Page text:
Thanks for a great article! I think that only people who have traveled a lot and lived in other places for long periods get it. I lost my accent for a bit (thankfully!) but hear it slip back into my speech every so often. Makes me cringe. ;-)
Kee-yan-dee? Are you serious? I am a Clevelander, born and raised, and never in my fifty-two years have I heard anyone pronounce anything the way the author of this article insists we are pronouncing words. The only time I'll hear a "yeah" in anything is when someone actually says "yeah". We have some pretty hard, short vowels and pronounce our "r's" pretty hard, that much I've noticed. But the whole stick a "y" sound in where it doesn't belong? I think not.
I've heard it, I've said it, but I definitely think it's more urban than suburban or rural. And it's definitely something that is reinforced with folks who are ESL (English as a second language) or multi-generational. Let's embrace it. In addition to the CAVS, Michael Symon, and all of our great CLE history, it's who we are.
Clevelanders talk normal proper English everyone else has the accent.......
After 24 years here, people can still tell that I'm from Sha-CAW-go, Ill-ANNOY. I KNOW we said kee-an-dee and dee-add-ee ...we are what we are. When I was in sixth grade I took a dramatics class at a little theater and our diction coach used to yell at us about our Chicago accents. I always thought it was just a Jewish thing, until I moved to other states as an adult.
But Clevelanders (my wife is fifth generations) most definitely do NOT sound like Chicagoans. They don't sound like anything or anybody else. To me they sound "normal"...almost like radio and TV folks...unless they have ancestors and relatives from Southern Ahia. That's a whole different ballgame.
Gotta go get da kee-yat outta da ay-ell-ee...or my dee-add-ee ain't gonna gimme enny kee-an-dee. See ya in twunny minnits. Hey, jeet jet? No...jew?
Chuckles the Clown
I moved to columbus as a teen and was constantly asked to say Mom and Pop because the kids there thought it was funny. they all sounded like stoopid southerners to me! After returning to CLE 10 years later, our accent is very clear in my ears. Not everyone here has it, but it's real, folks.
I work in sales and have grown up in the Cleveland area my whole life. I can assure you we have an accent that I wasn't even aware of it until a few years ago. When my company has national sales meetings and sales reps from all over the country come together they all make fun of the way I talk. It's very subtle to use but I can assure you it's there. Literally it's the running joke at sales meetings. Hi I'm Aaa-shley I'm from Cleee-vel-aaand. I find it humorous and unique so I don't mind. Good article!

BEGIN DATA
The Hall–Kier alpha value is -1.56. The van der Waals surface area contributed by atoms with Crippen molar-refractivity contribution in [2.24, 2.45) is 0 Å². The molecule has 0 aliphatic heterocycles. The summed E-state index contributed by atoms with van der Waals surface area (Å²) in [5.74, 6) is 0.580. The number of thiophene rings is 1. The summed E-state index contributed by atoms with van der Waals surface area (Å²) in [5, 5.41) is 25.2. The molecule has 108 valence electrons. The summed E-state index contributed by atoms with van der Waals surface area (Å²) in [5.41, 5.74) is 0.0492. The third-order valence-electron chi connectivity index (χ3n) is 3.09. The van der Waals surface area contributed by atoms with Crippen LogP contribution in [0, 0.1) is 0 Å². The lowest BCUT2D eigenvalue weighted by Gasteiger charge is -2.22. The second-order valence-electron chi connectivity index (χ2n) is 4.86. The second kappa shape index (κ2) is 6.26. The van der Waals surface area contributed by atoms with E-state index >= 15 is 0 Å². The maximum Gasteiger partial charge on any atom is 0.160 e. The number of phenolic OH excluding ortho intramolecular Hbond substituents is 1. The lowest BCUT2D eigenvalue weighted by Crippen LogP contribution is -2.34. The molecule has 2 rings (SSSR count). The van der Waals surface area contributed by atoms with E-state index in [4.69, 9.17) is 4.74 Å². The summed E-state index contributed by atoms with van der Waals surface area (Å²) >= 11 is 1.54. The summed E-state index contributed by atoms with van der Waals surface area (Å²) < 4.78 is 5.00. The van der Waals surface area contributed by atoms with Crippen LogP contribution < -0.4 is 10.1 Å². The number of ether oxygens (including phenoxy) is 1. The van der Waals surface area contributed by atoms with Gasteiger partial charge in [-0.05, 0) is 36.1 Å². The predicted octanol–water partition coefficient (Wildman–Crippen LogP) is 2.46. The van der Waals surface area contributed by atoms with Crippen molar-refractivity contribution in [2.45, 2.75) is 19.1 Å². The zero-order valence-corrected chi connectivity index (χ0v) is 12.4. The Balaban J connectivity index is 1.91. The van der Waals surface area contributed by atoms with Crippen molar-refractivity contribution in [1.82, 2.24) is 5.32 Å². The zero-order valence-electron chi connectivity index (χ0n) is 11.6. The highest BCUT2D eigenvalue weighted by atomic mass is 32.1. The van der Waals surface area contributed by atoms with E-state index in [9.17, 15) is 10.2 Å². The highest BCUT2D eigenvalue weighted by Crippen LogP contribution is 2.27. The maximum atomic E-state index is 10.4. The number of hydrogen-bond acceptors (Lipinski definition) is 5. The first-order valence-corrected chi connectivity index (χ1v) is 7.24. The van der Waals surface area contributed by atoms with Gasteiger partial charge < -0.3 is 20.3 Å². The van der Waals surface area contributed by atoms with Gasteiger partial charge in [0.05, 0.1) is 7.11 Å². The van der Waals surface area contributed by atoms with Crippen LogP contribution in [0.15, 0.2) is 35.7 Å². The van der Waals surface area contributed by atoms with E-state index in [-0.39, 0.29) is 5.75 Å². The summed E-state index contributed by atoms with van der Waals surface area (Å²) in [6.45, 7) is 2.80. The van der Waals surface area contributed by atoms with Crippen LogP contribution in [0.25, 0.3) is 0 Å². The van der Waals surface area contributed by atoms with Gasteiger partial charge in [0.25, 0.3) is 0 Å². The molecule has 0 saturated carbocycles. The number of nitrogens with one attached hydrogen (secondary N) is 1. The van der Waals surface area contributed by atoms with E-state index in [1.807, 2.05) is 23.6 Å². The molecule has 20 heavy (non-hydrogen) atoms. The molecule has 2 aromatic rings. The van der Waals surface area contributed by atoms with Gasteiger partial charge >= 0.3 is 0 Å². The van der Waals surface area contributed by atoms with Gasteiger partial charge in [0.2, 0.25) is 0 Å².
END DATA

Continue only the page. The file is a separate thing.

The denial is strong in here. Cleveland does have an accent. Listen to the Triv Show, that's it.
Nope, born and raised in NEO and I've never spoken like this or noticed anyone I know who speaks like this.
I've lived in Cleveland my entire life and NEVER have I said 'kee-yan-dee' for 'candy' or 'cot' for 'cat'. That's how people from the Pittsburgh area say it, not people from the Cleveland area. I'm confused.....
Having lived here my whole life, I didn't really notice the NEO or upper-rust belt accent until I moved away. I assure you, friends, after hearing the difference... if your husband's name is Todd, you're calling him Tahd, not Todd. Naht that there's anything wrong with that, but we definitely sound weird anywhere else we go. Think how somebody from Wisconsin sounds to you; that's how we sound to everyone outside of this area.
I have lived in Northeast Ohio my entire life. I don't know anyone who pronounced cat or candy that way. I have traveled extensively and people have actually asked me to repeat particular phrases for them because they say that have never heard anyone speak so properly and without an accent of any sort. When I tell them where I am from they say, "Oh - that's why!"
If there is such a deep accent here, it would have been helpful to hear of more than two examples ...
Excellent article, but the claim that the Northern Cities Sound Shift represents "the largest transformation of spoken English in more than a thousand years" is pretty obviously absurd. How about the Great Vowel Shift or the cumulative phonological processes that led us from Old > Middle > Early Modern > Modern English?
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I used to caddy for Mike Trikilis. He was the rudest and cheapest bastard you'd ever want to me. He had the most expensive clubs, Callaways, and couldn't play worth a shit. He used to smoke cigars that looked like crooked twigs off a dead tree.
I went through the Mic-O-Say hazing back in the late nineties. We were insulted, pushed and aggressively made to stand in a certain way, forced to stand and sit for what seemed endless amounts of time, definitely ran in the dark, and forced to drink that awful concoction out of a shell or horn. Who knows what elements of all this I'm forgetting now. Sorry to all of you who witnessed more serious secrets and have to live with it.
September 28- 4, 2016
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